Tracks, and the criticality of measuring digital performance
- November 2021
With more and more NGOs bridging the gap between their programmes and the digital world, how do we make sure these digital products don’t end up in a graveyard of apps?
Monitoring and evaluation (M&E) is the cornerstone of development programmes. Often whole departments are dedicated to measuring and reporting on whether a programme is having the intended impact on the communities that it is operating in. NGOs publish annual evaluation reports to ensure they remain accountable to donors, agencies and people working with them.
The shift for the NGO sector into the digital world was a bold, important and an exciting one. Around the world, mobile and internet access is rapidly increasing, meaning organisations can hugely expand their reach via digital compared with traditional programming.
However, despite the commitment to M&E within programming, when it comes to digital products, measurement of digital performance is often severely lacking, if considered at all.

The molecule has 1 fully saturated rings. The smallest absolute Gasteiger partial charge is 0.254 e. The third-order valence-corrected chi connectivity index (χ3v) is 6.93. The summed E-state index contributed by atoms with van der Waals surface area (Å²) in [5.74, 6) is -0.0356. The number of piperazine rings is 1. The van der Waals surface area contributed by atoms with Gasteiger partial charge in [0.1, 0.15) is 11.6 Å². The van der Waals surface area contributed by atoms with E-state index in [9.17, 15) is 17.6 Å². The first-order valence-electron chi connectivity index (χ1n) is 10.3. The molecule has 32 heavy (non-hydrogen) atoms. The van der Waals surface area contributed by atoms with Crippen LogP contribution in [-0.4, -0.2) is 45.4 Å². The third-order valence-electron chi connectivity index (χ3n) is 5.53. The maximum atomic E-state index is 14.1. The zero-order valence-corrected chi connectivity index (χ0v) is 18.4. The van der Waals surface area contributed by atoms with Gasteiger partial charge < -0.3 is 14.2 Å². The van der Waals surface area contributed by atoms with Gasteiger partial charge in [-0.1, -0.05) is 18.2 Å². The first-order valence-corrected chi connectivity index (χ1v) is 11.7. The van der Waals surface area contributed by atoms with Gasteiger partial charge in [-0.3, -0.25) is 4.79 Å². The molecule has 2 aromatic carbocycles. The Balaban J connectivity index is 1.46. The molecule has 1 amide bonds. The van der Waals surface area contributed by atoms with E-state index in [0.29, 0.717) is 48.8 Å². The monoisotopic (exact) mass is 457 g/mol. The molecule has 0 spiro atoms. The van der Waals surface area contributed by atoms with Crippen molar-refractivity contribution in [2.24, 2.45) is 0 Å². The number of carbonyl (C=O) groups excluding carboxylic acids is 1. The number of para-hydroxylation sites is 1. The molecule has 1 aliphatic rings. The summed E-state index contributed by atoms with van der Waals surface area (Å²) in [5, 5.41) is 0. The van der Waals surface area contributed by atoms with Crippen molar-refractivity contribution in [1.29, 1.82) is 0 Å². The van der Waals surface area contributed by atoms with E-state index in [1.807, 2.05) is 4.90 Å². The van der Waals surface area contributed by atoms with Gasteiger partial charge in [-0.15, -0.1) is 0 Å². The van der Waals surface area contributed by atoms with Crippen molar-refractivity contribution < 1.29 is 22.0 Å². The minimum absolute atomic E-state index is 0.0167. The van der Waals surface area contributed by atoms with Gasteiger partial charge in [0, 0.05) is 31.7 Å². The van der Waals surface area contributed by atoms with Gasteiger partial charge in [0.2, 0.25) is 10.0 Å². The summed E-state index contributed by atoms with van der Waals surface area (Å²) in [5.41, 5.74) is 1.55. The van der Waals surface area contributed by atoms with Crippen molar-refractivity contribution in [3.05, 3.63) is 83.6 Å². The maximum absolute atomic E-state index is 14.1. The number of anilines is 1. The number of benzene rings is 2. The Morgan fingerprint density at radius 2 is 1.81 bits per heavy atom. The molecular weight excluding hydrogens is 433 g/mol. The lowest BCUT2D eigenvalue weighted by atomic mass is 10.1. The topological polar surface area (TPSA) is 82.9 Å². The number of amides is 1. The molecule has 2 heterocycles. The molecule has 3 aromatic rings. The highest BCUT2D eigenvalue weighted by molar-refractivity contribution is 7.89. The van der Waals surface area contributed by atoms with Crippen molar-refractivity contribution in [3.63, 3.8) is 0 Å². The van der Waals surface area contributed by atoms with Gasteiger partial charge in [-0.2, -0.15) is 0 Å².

As a consequence of this lack of insight into digital performance, an unfortunate trend is emerging. A significant number of digital products from the development sector are piling up in a graveyard of apps. Apps that are not invested in or monitored against, and ultimately become stagnant, unused tools. The effectiveness of the tool and therefore the development roadmap are alarmingly unclear, and as such the case for subsequent funding is eroded.
The effort, user involvement and funding that are required to launch a digital product into a development context are significant, and as such this trend for stagnation is a momentous waste. However, worse than that, these products have been introduced to a community to either solve a problem, provide an opportunity, or surface new and important data. To allow them to fade into history demonstrates a lack of respect for those lives the product has become a part of.
It’s also not indicative of responsible product development.
When designing and building products for marginalised communities, iterative development and piloting are really important to ensure meaningful participation from the people we are building for. So many decisions go into designing and building a digital product. User research, UX testing and UX best practice shape and inform our design strategy, however there are some learnings that simply do not emerge until the pilot is underway and the product is being used in its intended context.
It’s at this point that measurement is most critical, and powerful, for informing where the next phase of investment should be directed.